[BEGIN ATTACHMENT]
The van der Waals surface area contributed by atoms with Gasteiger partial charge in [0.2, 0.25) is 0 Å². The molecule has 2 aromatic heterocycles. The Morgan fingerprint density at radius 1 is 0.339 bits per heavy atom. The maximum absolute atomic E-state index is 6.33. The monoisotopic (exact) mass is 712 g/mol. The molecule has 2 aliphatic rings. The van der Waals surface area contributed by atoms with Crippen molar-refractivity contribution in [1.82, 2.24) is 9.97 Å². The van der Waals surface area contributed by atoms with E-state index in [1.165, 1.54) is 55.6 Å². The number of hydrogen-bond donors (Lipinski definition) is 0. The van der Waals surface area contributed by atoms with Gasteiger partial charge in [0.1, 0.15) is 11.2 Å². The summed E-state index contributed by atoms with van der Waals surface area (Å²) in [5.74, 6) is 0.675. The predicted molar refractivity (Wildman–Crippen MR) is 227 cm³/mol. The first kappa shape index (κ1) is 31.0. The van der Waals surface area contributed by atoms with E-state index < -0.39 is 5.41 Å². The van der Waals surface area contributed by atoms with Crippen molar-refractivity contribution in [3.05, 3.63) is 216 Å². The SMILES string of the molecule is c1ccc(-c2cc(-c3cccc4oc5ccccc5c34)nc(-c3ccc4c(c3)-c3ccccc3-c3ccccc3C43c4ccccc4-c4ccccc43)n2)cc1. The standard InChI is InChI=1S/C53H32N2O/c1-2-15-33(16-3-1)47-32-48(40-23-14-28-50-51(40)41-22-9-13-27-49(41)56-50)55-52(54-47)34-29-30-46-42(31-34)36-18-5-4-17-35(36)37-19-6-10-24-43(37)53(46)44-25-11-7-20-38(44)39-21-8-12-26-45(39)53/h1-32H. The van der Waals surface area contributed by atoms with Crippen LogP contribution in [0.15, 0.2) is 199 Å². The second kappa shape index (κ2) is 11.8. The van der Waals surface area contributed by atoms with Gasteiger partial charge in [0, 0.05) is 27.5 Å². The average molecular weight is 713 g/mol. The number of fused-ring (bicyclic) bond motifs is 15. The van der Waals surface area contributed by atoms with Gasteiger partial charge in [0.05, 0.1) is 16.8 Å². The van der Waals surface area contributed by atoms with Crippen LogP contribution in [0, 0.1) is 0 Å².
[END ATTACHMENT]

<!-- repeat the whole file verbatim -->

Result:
The van der Waals surface area contributed by atoms with Gasteiger partial charge in [0.2, 0.25) is 0 Å². The molecule has 2 aromatic heterocycles. The Morgan fingerprint density at radius 1 is 0.339 bits per heavy atom. The maximum absolute atomic E-state index is 6.33. The monoisotopic (exact) mass is 712 g/mol. The molecule has 2 aliphatic rings. The van der Waals surface area contributed by atoms with Crippen molar-refractivity contribution in [1.82, 2.24) is 9.97 Å². The van der Waals surface area contributed by atoms with E-state index in [1.165, 1.54) is 55.6 Å². The number of hydrogen-bond donors (Lipinski definition) is 0. The van der Waals surface area contributed by atoms with Gasteiger partial charge in [0.1, 0.15) is 11.2 Å². The summed E-state index contributed by atoms with van der Waals surface area (Å²) in [5.74, 6) is 0.675. The predicted molar refractivity (Wildman–Crippen MR) is 227 cm³/mol. The first kappa shape index (κ1) is 31.0. The van der Waals surface area contributed by atoms with E-state index < -0.39 is 5.41 Å². The van der Waals surface area contributed by atoms with Crippen molar-refractivity contribution in [3.05, 3.63) is 216 Å². The SMILES string of the molecule is c1ccc(-c2cc(-c3cccc4oc5ccccc5c34)nc(-c3ccc4c(c3)-c3ccccc3-c3ccccc3C43c4ccccc4-c4ccccc43)n2)cc1. The standard InChI is InChI=1S/C53H32N2O/c1-2-15-33(16-3-1)47-32-48(40-23-14-28-50-51(40)41-22-9-13-27-49(41)56-50)55-52(54-47)34-29-30-46-42(31-34)36-18-5-4-17-35(36)37-19-6-10-24-43(37)53(46)44-25-11-7-20-38(44)39-21-8-12-26-45(39)53/h1-32H. The van der Waals surface area contributed by atoms with Crippen LogP contribution in [0.15, 0.2) is 199 Å². The second kappa shape index (κ2) is 11.8. The van der Waals surface area contributed by atoms with Gasteiger partial charge in [0, 0.05) is 27.5 Å². The average molecular weight is 713 g/mol. The number of fused-ring (bicyclic) bond motifs is 15. The van der Waals surface area contributed by atoms with Gasteiger partial charge in [0.05, 0.1) is 16.8 Å². The van der Waals surface area contributed by atoms with Crippen LogP contribution in [0, 0.1) is 0 Å².